What are, how do I put those together with verbs and other types of speech? In order to make a coherent sentence, and envisioning a well thinking language, you take these basic shapes, how do you combine them in ways to make coherent objects that people can understand? and then as you start to build your vocabulary and your understanding of the language, you're able to start to tell.

Stories right. Then now you can put a few words together and you can make those words make sense. And you're able to create images and vignettes that are compelling. so we try to start with that sort of basic version of it, language and move all the way up, being able to tell stories. and then from your ability to tell stories, visually that sort of fits into.

Frameworks that we would consider are more or less the kind of grammar and scaffolding for how you start to tell really complex visual stories. So any information graphic that. Well, let me say this in the last 10 years, information fixed have become very popular and there are lots of them that are kind of, of about fonts and informatics and showing pie charts and that kind of thing.

and that's great. I love that people have embraced the, you know, the it's not just the niche thing that it used to be. At the same time, the work that eXPLANEed does is much more about. Getting an actual response, making something happen as a result of the work that we've put together than just informing people about this infographic on this topic.

so when we engage with our consulting clients, a lot of times the graphic that we build together is an artifact that is. Part of a larger change program, but there are so many other elements that are part of that change that we're trying to make happen, that the, that clients want to be more customer centric and the in creating a culture of customer centricity inside an organization, the graphics that we build reflect, people's thinking of, you know, that they're a great way of being able to catch that vision of the thing we want to create.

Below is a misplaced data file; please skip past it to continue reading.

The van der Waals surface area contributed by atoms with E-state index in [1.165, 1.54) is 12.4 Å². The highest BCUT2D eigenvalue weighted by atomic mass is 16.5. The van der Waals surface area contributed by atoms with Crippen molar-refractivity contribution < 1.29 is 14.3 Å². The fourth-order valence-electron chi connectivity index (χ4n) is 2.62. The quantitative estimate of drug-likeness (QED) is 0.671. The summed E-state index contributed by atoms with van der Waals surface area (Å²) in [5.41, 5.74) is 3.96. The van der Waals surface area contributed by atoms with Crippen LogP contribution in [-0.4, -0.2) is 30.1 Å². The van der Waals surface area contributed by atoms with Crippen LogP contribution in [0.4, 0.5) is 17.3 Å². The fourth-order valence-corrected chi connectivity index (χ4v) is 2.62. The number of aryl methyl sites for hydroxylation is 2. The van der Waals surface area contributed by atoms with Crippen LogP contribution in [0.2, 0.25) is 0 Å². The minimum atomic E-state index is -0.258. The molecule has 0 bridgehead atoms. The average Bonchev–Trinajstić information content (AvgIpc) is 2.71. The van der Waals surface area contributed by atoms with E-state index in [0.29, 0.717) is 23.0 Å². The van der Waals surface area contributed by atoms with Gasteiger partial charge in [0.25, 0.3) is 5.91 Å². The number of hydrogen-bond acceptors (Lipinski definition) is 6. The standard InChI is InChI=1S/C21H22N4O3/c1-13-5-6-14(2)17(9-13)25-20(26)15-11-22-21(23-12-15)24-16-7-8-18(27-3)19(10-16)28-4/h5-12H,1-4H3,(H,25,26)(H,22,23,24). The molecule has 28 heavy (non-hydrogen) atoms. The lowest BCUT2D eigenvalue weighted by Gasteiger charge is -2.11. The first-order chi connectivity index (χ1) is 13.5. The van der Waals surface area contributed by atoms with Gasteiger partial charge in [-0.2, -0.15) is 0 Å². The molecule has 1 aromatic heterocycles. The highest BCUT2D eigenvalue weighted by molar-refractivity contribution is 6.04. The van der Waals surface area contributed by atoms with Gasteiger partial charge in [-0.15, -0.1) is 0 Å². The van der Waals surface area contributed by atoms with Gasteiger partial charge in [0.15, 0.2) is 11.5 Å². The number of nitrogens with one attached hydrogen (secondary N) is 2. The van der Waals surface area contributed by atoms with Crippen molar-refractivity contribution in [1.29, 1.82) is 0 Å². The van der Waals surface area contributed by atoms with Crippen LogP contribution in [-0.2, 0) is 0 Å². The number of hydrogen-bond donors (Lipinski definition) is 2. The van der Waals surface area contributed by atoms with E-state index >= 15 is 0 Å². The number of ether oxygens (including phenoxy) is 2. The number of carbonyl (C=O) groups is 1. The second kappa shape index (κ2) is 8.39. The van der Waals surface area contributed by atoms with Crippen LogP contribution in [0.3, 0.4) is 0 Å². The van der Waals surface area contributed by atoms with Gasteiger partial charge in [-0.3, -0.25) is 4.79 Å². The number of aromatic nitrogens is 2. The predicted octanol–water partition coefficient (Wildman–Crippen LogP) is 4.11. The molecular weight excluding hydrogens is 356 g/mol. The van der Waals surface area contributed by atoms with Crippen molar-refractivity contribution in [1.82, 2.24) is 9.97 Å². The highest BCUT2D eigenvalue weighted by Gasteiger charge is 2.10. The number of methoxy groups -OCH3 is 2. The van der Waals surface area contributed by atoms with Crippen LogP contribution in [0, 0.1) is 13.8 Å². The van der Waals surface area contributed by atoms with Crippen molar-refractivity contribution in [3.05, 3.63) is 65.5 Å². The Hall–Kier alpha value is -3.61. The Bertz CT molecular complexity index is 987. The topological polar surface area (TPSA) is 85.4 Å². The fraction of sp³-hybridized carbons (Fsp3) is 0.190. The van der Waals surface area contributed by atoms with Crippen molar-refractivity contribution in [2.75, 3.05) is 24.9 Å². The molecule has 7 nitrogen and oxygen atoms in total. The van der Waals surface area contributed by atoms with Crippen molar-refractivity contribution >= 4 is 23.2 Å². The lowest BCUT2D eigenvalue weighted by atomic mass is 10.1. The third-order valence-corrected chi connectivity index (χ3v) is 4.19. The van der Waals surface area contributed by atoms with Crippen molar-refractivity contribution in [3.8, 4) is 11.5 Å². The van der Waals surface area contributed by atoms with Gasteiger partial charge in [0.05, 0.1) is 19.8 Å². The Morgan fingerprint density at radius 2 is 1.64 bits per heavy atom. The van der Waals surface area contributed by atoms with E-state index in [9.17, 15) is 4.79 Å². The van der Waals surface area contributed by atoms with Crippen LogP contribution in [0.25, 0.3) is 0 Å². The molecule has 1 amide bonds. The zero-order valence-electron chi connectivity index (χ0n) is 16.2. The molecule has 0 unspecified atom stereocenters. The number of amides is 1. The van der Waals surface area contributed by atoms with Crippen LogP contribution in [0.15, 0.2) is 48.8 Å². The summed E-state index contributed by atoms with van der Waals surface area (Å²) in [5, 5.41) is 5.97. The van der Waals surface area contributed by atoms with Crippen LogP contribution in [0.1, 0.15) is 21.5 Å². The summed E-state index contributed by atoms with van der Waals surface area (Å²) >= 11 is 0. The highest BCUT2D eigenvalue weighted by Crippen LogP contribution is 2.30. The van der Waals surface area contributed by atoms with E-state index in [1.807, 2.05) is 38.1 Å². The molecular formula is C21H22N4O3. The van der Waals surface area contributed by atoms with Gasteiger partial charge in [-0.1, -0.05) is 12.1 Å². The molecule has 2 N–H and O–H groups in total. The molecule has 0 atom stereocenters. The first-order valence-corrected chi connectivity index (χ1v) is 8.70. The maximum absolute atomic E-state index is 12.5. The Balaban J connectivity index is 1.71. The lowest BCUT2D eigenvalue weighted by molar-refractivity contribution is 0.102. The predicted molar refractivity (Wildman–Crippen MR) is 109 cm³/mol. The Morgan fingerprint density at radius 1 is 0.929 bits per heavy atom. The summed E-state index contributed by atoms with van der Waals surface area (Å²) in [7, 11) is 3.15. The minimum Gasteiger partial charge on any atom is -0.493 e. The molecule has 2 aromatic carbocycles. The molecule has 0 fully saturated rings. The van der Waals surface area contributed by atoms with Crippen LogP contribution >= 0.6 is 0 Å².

What does that look like? really great for capturing. The customer journey of the future, right. That we want to see how our customers are working together. and so putting those things together, you know, being able to visualize that is by far the easiest way to communicate it and get people to buy in.

So all of these are things that are part of this, visual thinking bootcamp that we'll talk about. How about customer journeys? We talk about frameworks, we talk about empathy mapping and some of these other things that are part of what XPLANE is contributed to sort of. So the world's visual thinking lexicon

Daniel Hoang: [00:16:15] And it's a journey. It's not like a boot camp. You take boot camp and you're done. It's an ongoing journey. And what I discovered is, when you talk about visual alphabet for adult learners, you don't just go in and all of a sudden you're an expert in this space, you are learning the basic building blocks. So it's the equivalent.

My five-year-old right now learning basic words. He's going to have to go on a journey. It's not gonna go out and write a Shakespeare play overnight. Right. And it's going to take a lot of time. And I love that you're putting these building blocks together and it started going on this journey. What I've noticed a trend is with you, Sonny Brown number of others, as they've progressed in this journey, things get really almost to a level of spiritual philosophy, right?

And so this practice, it's no longer you no longer doing Pictionary. You're not playing a little game and it's, this is a cute little thing. It gets to a point where the practice becomes really deep. I find that you're connecting to people at a completely different level, right? We're starting to connect individuals, organizations, and we're shifting, we're moving ties, we're changing things.

And it's not just more of a mechanical practice. I'm trying to understand this a little bit more because I'm trying to figure out myself cause I'm getting close to that point in my personal journey. But I'm also seeing my heroes yourself, Sunni Brown, Dave Gray. Once you get to this super expert level, you start becoming like this philosopher, let's a spiritual guide.

It's just a whole different level.

Tim May: [00:17:30] Yeah. You know, it's really interesting. And you're right. I think that there's so much of what. Has come about in the visual thinking space is an, is that empathy side, right? The more we're able to empathize with people and the more we're able to connect with them there really is that the thing that I mentioned about being in person that is hard to replicate over zoom is there is an energy that people have, right?

the sort of, you know, that I'm not going to get. Way out there, but the idea that the sort of the energy field that people create, right. But there, and that leaders inside of organizations are always dealing with, the kind of context in which their employees understand the organization.

and so there is this sort of. I mean, it's not religion, but culture is close, right? that a culture inside an organization. Well, I've got a friend and, who was, one of the design directors for Jordan brand. Right. And you think about what an iconic brand that is. And you think about the anthropology of that brand, where we're, when you're understanding Jordan and the brand, right.